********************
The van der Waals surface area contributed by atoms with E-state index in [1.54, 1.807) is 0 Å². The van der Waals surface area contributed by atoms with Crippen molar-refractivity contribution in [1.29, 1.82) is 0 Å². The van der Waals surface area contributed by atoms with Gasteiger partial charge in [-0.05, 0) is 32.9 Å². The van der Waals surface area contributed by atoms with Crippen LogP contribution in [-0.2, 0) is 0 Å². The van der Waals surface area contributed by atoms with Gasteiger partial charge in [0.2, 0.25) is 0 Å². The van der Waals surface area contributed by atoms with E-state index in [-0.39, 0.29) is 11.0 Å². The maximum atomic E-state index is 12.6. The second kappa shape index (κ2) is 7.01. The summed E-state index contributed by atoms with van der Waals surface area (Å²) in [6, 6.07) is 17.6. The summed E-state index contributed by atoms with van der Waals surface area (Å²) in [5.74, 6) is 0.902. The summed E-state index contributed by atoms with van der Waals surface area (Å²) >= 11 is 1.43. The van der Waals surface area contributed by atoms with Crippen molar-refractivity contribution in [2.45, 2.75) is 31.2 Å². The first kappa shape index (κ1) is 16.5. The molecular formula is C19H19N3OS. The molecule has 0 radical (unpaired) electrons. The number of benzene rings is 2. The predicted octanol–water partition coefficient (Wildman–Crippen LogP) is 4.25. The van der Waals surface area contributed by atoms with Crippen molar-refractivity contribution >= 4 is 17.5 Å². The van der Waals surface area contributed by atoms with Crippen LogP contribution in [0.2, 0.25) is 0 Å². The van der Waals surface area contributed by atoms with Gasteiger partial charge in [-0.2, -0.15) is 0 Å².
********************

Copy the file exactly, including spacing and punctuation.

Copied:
The van der Waals surface area contributed by atoms with E-state index in [1.54, 1.807) is 0 Å². The van der Waals surface area contributed by atoms with Crippen molar-refractivity contribution in [1.29, 1.82) is 0 Å². The van der Waals surface area contributed by atoms with Gasteiger partial charge in [-0.05, 0) is 32.9 Å². The van der Waals surface area contributed by atoms with Crippen LogP contribution in [-0.2, 0) is 0 Å². The van der Waals surface area contributed by atoms with Gasteiger partial charge in [0.2, 0.25) is 0 Å². The van der Waals surface area contributed by atoms with E-state index in [-0.39, 0.29) is 11.0 Å². The maximum atomic E-state index is 12.6. The second kappa shape index (κ2) is 7.01. The summed E-state index contributed by atoms with van der Waals surface area (Å²) in [6, 6.07) is 17.6. The summed E-state index contributed by atoms with van der Waals surface area (Å²) in [5.74, 6) is 0.902. The summed E-state index contributed by atoms with van der Waals surface area (Å²) >= 11 is 1.43. The van der Waals surface area contributed by atoms with Crippen molar-refractivity contribution in [2.45, 2.75) is 31.2 Å². The first kappa shape index (κ1) is 16.5. The molecular formula is C19H19N3OS. The molecule has 0 radical (unpaired) electrons. The number of benzene rings is 2. The predicted octanol–water partition coefficient (Wildman–Crippen LogP) is 4.25. The van der Waals surface area contributed by atoms with Crippen molar-refractivity contribution >= 4 is 17.5 Å². The van der Waals surface area contributed by atoms with Crippen LogP contribution in [0.2, 0.25) is 0 Å². The van der Waals surface area contributed by atoms with Gasteiger partial charge in [-0.2, -0.15) is 0 Å².